Right to Perfect Counsel or Merely Effective Counsel: A Discussion of Burt v. Titlow
By Erika Rucker
Under the Sixth Amendment to the United States Constitution, a criminal defendant is guaranteed effective assistance of legal counsel. When a state prisoner asks a federal court to set aside a sentence due to ineffective assistance of counsel during plea bargaining, our cases require that the federal court use a “‘doubly deferential’” standard of review that gives both the state court and the defense attorney the benefit of the doubt.
In Burt v. Tidlow, the respondent, along with his aunt, allegedly murdered a man by pouring vodka down the victim’s throat and smothering the victim with a pillow. Prior to trial, the respondent reached an agreement with the prosecutor and agreed to testify against his aunt in exchange for a guilty plea of manslaughter and a minimum sentence of 7-15 years.
Prior to the respondent’s aunt’s trial was to commence, the respondent obtained alternate legal counsel. At the request of the respondent’s new attorney, the respondent demanded a lower minimum sentence in exchange for his testimony. The prosecutor refused to accept the respondent’s new plea agreement and the respondent withdrew his initial plea. By withdrawing his original guilty plea, the respondent’s first degree murder charge was reinstated.
At trial, respondent was convicted of second-degree murder and was sentenced to a twenty to forty year term prison sentence. On direct appeal, respondent argued that his subsequent legal counsel, who advised him to withdraw his original plea agreement, was ineffective. The respondent argued that his attorney did not take the time to learn more about the case which would reveal the strength of the state’s case against his client.
The Court of Appeals rejected the respondent’s claim that his counsel was ineffective. The Court of Appeals held that the respondent’s counsel acted reasonably in light of the fact that the respondent proclaimed innocence. The Court utilized an objective standard of reasonableness and concluded that “[w]hen a defendant proclaims . . . innocence . . ., it is not objectively unreasonable to recommend that the defendant refrain from pleading guilty—no matter how ‘good’ the deal may appear.” 
Upon review by the Sixth Circuit, the judgment was reversed. The Sixth Circuit stated “[t]he record in this case contains no evidence” that [the attorney] fully informed respondent of the possible consequences of withdrawing the guilty plea, the Sixth Circuit held that the attorney rendered ineffective assistance of counsel that resulted in respondent’s loss of the benefit of the plea bargain. The Sixth Circuit remanded the case with instructions that the prosecution must reoffer the respondent the original plea agreement.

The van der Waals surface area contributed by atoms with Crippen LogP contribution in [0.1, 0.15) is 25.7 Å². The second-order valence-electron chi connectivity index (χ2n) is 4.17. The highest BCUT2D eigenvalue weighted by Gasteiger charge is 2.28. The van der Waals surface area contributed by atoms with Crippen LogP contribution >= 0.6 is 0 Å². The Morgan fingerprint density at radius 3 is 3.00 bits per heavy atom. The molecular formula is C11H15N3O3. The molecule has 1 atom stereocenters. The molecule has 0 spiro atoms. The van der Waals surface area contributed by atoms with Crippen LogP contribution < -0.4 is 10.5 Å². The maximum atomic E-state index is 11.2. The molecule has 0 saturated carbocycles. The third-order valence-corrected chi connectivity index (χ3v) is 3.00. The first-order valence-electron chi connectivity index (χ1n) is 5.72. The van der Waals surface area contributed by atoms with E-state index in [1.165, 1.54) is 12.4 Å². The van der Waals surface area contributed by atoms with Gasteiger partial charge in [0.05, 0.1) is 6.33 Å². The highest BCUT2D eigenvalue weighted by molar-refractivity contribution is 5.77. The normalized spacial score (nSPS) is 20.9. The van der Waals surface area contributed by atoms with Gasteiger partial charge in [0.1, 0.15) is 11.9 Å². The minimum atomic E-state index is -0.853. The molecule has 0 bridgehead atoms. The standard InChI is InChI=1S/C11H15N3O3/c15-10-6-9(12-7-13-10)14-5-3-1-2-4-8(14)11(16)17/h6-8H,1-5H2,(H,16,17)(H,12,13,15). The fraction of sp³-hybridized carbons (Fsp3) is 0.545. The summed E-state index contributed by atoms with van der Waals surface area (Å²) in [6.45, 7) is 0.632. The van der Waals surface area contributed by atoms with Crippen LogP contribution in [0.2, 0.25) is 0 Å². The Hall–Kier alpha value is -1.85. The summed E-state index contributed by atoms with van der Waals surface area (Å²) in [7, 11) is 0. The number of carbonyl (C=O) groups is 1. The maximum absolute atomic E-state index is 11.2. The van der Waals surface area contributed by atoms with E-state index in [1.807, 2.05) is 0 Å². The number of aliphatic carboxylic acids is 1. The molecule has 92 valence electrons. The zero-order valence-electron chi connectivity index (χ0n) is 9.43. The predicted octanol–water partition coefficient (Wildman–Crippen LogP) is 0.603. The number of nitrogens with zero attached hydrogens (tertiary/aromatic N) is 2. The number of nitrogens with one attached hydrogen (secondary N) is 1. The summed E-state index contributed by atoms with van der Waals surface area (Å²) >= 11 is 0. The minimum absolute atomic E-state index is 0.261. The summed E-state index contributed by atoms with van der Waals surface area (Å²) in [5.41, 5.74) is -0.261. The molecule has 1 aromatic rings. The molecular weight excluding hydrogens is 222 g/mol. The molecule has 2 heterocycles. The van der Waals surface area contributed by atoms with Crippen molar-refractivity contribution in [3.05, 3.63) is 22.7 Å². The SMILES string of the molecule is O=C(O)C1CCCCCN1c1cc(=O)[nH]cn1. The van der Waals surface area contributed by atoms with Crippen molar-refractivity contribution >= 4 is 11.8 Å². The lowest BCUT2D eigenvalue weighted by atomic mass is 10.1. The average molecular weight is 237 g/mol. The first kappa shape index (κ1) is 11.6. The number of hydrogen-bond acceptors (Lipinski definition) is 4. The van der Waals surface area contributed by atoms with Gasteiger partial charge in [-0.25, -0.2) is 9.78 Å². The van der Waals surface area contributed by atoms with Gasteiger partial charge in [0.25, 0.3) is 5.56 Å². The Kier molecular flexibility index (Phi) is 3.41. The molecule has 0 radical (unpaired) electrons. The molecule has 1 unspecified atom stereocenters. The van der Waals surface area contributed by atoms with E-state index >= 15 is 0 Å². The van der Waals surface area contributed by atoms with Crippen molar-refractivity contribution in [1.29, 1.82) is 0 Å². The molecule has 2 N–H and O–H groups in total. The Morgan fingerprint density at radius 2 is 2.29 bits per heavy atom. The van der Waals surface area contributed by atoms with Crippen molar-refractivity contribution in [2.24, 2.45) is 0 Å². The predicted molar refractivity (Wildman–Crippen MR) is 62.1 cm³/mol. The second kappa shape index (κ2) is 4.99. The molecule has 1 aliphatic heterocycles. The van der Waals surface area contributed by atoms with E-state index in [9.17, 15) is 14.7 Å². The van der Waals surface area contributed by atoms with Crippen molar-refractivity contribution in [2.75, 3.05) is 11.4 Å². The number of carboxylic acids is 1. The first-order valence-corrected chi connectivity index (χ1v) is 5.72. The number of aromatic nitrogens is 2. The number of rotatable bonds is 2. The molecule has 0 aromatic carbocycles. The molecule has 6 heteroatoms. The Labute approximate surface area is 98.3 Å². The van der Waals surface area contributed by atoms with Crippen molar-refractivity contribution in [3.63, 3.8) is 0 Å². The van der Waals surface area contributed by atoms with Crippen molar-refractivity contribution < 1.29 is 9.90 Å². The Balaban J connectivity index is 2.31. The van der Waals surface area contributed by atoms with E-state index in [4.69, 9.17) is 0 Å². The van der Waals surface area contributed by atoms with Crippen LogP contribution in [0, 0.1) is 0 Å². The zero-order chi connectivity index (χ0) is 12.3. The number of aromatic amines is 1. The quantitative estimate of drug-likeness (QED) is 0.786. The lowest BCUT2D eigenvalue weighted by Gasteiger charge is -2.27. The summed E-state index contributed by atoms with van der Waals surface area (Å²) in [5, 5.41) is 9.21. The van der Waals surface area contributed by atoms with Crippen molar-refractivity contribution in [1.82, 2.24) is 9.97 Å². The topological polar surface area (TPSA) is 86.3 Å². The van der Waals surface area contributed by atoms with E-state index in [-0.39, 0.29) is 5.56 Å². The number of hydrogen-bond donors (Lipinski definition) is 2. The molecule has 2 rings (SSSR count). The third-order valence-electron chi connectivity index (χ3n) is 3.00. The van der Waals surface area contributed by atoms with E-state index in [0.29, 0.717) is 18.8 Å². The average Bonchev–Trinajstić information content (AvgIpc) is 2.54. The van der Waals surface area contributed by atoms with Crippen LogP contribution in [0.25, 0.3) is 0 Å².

Ultimately, the Supreme Court found that the legal counsel given to the respondent was effective. The Supreme Court held that respondent was reasonably advised by his attorney prior to withdrawing his initial plea agreement.
The Supreme Court has stated that counsel should be “strongly presumed to have rendered adequate assistance and made all significant decisions in the exercise of reasonable professional judgment,” and that the burden to “show that counsel’s performance was deficient” rests squarely on the defendant.
Although legal counsel may not be perfect, the client is not entitled to have perfect counsel. Instead, a client is entitled to effective legal counsel. Additionally, an attorney’s violation of ethical norms does not render the attorney’s counsel ineffective per se. While a client may not agree with their attorney’s legal strategy during the course of representation, this does not deem the attorney to be ineffective assistance of counsel.
While the decision reached in Burt v. Tidlow does not stray from the legal norms which are squarely in place, the decision does reiterate the high threshold that a criminal client claiming ineffective assistance of counsel must overcome. Furthermore, the decision focuses narrowly on the legal assistance given during the plea bargaining stage. It is at this stage of litigation that effective legal counsel can be the most crucial because the majority of cases are not fully litigated to trial.
Burt v. Titlow clarifies that the presumption that counsel will presumed to be adequate and the burden to rebut this presumption rests with the defendant stands firmly, especially in the plea bargaining stage of criminal trials
 U.S. Const., amend. XI.
 Cullen v. Pinholster, 563 U. S. ___, ___, 131 S. Ct. 1388 (2011) (slip op., at 17).
 Burt v. Titlow, 2013 U.S. LEXIS 8039, 6 (U.S. Nov. 5, 2013)
 Id. at 7.
 Id. at 8.
 App. to Pet. for Cert. 102a.
 Id., at 589-592.
 Burt, supra note 2, 10.
 Strickland v. Washington, 466 U. S., at 690 (1984).
 Id., at 687.
 Mickens v. Taylor, 535 U. S. 162, 171 (2002).